Flow Accelerated Corrosion (FAC)


Tube thinning caused by flow-accelerated corrosion (FAC) is one of the most frequent causes of failure in the heat exchanger tubes of heat recovery steam generators (HRSGs), with localized progressive thinning of tube walls eventually leading to rupture and leaks.  Any carbon steel tubes that carry water or wet steam are potentially at risk.  

The overall mechanisms of FAC, wherein the protective magnetite layer of the base metal is dissolved at an accelerated rate, are relatively well-understood [1] [2] [3] [4] [5] [6].  Key factors controlling magnetite dissolution are temperature, water chemistry and fluid mass transfer rate. Two strategies for avoiding or at least greatly reducing the problem in operating plants are available; the easiest in most cases is to change the water chemistry by raising pH and creating an oxidizing environment.  If this is not sufficient or if other factors (such presence of copper-alloy components in steam cycle) prevent this, then it may be necessary to replace carbon steel tube sections encountering wear with a more resistant material, namely low-alloy steel containing some chrome. 

One area in the HRSG that is prone to FAC is the low-pressure evaporator (LPEVAP).  Fluid temperatures here are often at or near the peak of magnetite dissolution (150°C), flow rates can be high and water chemistry pH control is typically all-volatile.  The most common volatile alkalizer is ammonia.  In that case the pH is lowered in two-phase regions because ammonia preferentially migrates to the steam phase, i.e. the distribution ratio of ammonia is greater than 1.  This is also true for certain amines that are used as alternatives to ammonia. 

Even when water chemistry and process conditions are set by design to minimize the risk of FAC, experience shows that localized thinning can still be observed in the LPEVAP modules, particularly in the two-phase region near the outlet header and in the risers to LP drum.  An analysis of data from the LPEVAP modules in different plants pointed out that fluid velocities in the upper section of the tube and the riser can be very high in some HRSG designs [7] .  Very high two-phase flow velocities will mechanically damage the magnetite layer and increase the FAC rate.  At some point mechanical damage to magnetite will become the driving factor instead of chemistry or temperature.  As velocities increase further then direct erosion of the base metal will ensue [8].  If the two-phase fluid has a high vapor fraction and a high velocity, the entrained water droplets will erode surfaces.  This form of erosion is commonly labeled Liquid Droplet Impingement (LDI) [9].  Affected areas are pipe bends and locations after flow perturbations, or wherever there are very high local flow velocities [10].  The droplets contained in the two-phase mixture do not follow changes in the bulk flow direction and impinge against the pipe wall in the “line of sight” with a force that is dependent on droplet size, velocity and angle of impact [11] [12].  The wear mechanism at work is important in that while FAC can be controlled by keeping the water chemistry (pH and DO) within the appropriate control band, mechanical erosion cannot.  Only a change to flow geometry and/or liquid phase flow velocities would lower the damage rate [3] [13] [14] [15].  Earlier work involving field measurements and simulations with a number of different LP evaporator designs from operating plants has shown that bulk flow velocities are certainly a factor in the risk of thinning occurring.  A design limit of no more than 10m/sec was suggested for the LPEVAP tube flow velocity [16].  A mechanical erosion (or LDI) component was postulated to explain very rapid thinning at some locations.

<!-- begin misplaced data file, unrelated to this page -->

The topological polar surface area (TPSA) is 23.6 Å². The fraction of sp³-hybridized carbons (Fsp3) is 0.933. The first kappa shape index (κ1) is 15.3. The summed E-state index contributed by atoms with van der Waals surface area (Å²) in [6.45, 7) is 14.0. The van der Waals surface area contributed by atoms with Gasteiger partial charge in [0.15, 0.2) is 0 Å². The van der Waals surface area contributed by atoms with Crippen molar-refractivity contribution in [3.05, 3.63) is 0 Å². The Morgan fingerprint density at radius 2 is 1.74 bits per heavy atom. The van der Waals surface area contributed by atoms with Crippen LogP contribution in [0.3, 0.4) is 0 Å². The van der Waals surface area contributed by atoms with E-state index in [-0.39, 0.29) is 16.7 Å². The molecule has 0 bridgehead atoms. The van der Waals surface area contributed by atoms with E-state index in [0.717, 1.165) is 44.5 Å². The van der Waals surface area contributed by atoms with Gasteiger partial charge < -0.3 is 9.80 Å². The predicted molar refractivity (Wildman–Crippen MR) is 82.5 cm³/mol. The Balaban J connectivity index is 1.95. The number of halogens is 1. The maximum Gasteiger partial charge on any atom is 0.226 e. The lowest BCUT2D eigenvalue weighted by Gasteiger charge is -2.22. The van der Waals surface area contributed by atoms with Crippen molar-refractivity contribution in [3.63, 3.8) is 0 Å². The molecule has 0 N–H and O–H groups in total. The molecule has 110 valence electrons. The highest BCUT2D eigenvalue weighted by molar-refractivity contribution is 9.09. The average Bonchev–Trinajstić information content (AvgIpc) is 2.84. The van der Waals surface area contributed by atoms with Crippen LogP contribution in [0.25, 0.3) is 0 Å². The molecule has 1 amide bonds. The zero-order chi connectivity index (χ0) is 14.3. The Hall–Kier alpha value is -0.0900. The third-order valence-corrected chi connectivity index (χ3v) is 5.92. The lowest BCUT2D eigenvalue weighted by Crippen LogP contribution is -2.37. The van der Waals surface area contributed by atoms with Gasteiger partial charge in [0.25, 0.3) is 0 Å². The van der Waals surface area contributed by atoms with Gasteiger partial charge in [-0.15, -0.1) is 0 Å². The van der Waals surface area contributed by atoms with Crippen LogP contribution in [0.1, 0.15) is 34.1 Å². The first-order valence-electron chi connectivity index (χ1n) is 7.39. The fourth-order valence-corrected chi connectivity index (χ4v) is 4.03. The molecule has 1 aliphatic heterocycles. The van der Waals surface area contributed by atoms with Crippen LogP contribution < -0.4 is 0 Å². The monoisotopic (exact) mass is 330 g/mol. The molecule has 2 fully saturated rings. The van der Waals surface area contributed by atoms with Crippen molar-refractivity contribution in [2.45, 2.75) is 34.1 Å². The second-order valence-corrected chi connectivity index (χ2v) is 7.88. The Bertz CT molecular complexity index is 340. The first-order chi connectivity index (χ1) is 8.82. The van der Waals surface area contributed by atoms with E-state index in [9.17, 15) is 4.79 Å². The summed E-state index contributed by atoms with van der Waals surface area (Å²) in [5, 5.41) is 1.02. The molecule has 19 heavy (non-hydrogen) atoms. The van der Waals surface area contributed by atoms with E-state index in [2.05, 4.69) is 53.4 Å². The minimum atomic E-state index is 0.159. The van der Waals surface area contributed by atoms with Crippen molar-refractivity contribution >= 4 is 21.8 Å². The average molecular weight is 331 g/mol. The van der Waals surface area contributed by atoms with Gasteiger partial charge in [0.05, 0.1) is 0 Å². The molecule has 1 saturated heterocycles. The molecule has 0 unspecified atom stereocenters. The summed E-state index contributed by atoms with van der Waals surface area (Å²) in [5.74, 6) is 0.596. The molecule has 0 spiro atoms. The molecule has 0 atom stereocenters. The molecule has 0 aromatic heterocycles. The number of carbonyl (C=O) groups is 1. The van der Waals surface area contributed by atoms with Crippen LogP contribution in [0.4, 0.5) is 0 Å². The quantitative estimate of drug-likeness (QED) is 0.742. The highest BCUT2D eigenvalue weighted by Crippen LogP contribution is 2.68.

Localized wear at tube bank edges

It has been observed that wear rates are generally much higher at the edge of the tube modules, causign failures to occur in a very short (<10.000 hours) period time. The mechanism is commonly attributed to be “gas bypassing” along the edge of the HRSG duct.  Given that water chemistry and fluid temperatures are essentially identical in all tubes of a given row, the phenomenon is assumed to be due to changes in fluid velocity between individual tubes.  The actual effect was shown by Tetra in a recent technical paper [17]. Figure 1 shows the temperature distribution at a horizontal plane between the fins.  There is significant bypass flow between the edge tubes and the duct wall. Variations in heat load imputed by the exhaust gas is the driving factor in differing wear rates within a given tube row.  The CFD gas flow profiles indicate that the distribution could lead to much higher wear in the edge tubes and immediately adjoining tubes of rows 3 and 4. 

cfd fac

Figure 1: Temperature distribution between fins



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[17] J. Malloy, J. Rusaas, M.Taylor. Understanding Variations in Flow-Accelerated Corrosion Wear Rates in HRSG Evaporator Tubes. International Conference on Flow Accelerated Corrosion, Lille, France, May 2016.

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